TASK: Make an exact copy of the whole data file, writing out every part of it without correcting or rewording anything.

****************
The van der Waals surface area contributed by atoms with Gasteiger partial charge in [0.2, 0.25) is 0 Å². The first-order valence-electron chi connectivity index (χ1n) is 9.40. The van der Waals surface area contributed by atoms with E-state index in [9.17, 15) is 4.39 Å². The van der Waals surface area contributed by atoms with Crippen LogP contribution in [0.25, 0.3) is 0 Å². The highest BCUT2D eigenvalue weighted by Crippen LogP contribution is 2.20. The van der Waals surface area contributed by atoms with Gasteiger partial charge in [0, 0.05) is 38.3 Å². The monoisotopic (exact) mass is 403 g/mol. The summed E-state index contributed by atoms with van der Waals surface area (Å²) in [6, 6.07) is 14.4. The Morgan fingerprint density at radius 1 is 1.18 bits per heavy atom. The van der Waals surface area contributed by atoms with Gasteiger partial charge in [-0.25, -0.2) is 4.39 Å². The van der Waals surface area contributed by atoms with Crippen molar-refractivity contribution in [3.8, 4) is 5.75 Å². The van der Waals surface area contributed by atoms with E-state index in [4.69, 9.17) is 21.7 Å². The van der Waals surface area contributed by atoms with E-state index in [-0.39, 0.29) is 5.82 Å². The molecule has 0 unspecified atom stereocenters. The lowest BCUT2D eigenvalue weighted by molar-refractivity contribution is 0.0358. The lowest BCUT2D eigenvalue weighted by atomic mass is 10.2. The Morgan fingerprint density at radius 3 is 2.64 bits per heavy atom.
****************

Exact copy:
The van der Waals surface area contributed by atoms with Gasteiger partial charge in [0.2, 0.25) is 0 Å². The first-order valence-electron chi connectivity index (χ1n) is 9.40. The van der Waals surface area contributed by atoms with E-state index in [9.17, 15) is 4.39 Å². The van der Waals surface area contributed by atoms with Crippen LogP contribution in [0.25, 0.3) is 0 Å². The highest BCUT2D eigenvalue weighted by Crippen LogP contribution is 2.20. The van der Waals surface area contributed by atoms with Gasteiger partial charge in [0, 0.05) is 38.3 Å². The monoisotopic (exact) mass is 403 g/mol. The summed E-state index contributed by atoms with van der Waals surface area (Å²) in [6, 6.07) is 14.4. The Morgan fingerprint density at radius 1 is 1.18 bits per heavy atom. The van der Waals surface area contributed by atoms with Gasteiger partial charge in [-0.25, -0.2) is 4.39 Å². The van der Waals surface area contributed by atoms with Crippen molar-refractivity contribution in [3.8, 4) is 5.75 Å². The van der Waals surface area contributed by atoms with E-state index in [4.69, 9.17) is 21.7 Å². The van der Waals surface area contributed by atoms with E-state index in [-0.39, 0.29) is 5.82 Å². The molecule has 0 unspecified atom stereocenters. The lowest BCUT2D eigenvalue weighted by molar-refractivity contribution is 0.0358. The lowest BCUT2D eigenvalue weighted by atomic mass is 10.2. The Morgan fingerprint density at radius 3 is 2.64 bits per heavy atom.